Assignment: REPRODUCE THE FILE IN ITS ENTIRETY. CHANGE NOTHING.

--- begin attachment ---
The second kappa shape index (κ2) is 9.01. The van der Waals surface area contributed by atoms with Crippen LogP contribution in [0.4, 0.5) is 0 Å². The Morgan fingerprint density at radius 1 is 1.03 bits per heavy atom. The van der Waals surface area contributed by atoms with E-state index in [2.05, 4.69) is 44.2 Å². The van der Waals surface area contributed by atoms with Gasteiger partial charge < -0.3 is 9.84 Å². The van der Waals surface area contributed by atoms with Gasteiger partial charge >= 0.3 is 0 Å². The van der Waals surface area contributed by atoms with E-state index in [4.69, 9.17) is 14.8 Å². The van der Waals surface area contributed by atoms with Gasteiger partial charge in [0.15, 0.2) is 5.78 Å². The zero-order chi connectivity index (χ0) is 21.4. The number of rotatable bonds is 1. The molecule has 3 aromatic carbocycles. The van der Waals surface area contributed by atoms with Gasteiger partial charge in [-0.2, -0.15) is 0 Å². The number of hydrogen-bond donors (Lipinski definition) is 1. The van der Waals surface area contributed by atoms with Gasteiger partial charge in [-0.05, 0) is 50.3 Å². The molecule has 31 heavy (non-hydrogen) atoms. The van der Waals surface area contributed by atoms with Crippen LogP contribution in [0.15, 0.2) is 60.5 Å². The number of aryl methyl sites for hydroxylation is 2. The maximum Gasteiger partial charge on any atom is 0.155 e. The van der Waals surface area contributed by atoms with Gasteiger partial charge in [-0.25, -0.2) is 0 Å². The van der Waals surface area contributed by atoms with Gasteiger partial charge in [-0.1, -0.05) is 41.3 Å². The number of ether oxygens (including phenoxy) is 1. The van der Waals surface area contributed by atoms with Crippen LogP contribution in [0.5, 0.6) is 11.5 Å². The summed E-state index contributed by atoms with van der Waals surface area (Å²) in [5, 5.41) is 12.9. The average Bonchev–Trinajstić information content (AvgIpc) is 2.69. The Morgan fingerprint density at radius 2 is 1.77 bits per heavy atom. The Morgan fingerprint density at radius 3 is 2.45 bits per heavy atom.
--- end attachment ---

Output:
The second kappa shape index (κ2) is 9.01. The van der Waals surface area contributed by atoms with Crippen LogP contribution in [0.4, 0.5) is 0 Å². The Morgan fingerprint density at radius 1 is 1.03 bits per heavy atom. The van der Waals surface area contributed by atoms with E-state index in [2.05, 4.69) is 44.2 Å². The van der Waals surface area contributed by atoms with Gasteiger partial charge < -0.3 is 9.84 Å². The van der Waals surface area contributed by atoms with Gasteiger partial charge >= 0.3 is 0 Å². The van der Waals surface area contributed by atoms with E-state index in [4.69, 9.17) is 14.8 Å². The van der Waals surface area contributed by atoms with Gasteiger partial charge in [0.15, 0.2) is 5.78 Å². The zero-order chi connectivity index (χ0) is 21.4. The number of rotatable bonds is 1. The molecule has 3 aromatic carbocycles. The van der Waals surface area contributed by atoms with Gasteiger partial charge in [-0.2, -0.15) is 0 Å². The number of hydrogen-bond donors (Lipinski definition) is 1. The van der Waals surface area contributed by atoms with Gasteiger partial charge in [-0.05, 0) is 50.3 Å². The molecule has 31 heavy (non-hydrogen) atoms. The van der Waals surface area contributed by atoms with Crippen LogP contribution in [0.15, 0.2) is 60.5 Å². The number of aryl methyl sites for hydroxylation is 2. The maximum Gasteiger partial charge on any atom is 0.155 e. The van der Waals surface area contributed by atoms with Gasteiger partial charge in [-0.25, -0.2) is 0 Å². The van der Waals surface area contributed by atoms with Gasteiger partial charge in [-0.1, -0.05) is 41.3 Å². The number of ether oxygens (including phenoxy) is 1. The van der Waals surface area contributed by atoms with Crippen LogP contribution in [0.5, 0.6) is 11.5 Å². The summed E-state index contributed by atoms with van der Waals surface area (Å²) in [5, 5.41) is 12.9. The average Bonchev–Trinajstić information content (AvgIpc) is 2.69. The Morgan fingerprint density at radius 2 is 1.77 bits per heavy atom. The Morgan fingerprint density at radius 3 is 2.45 bits per heavy atom.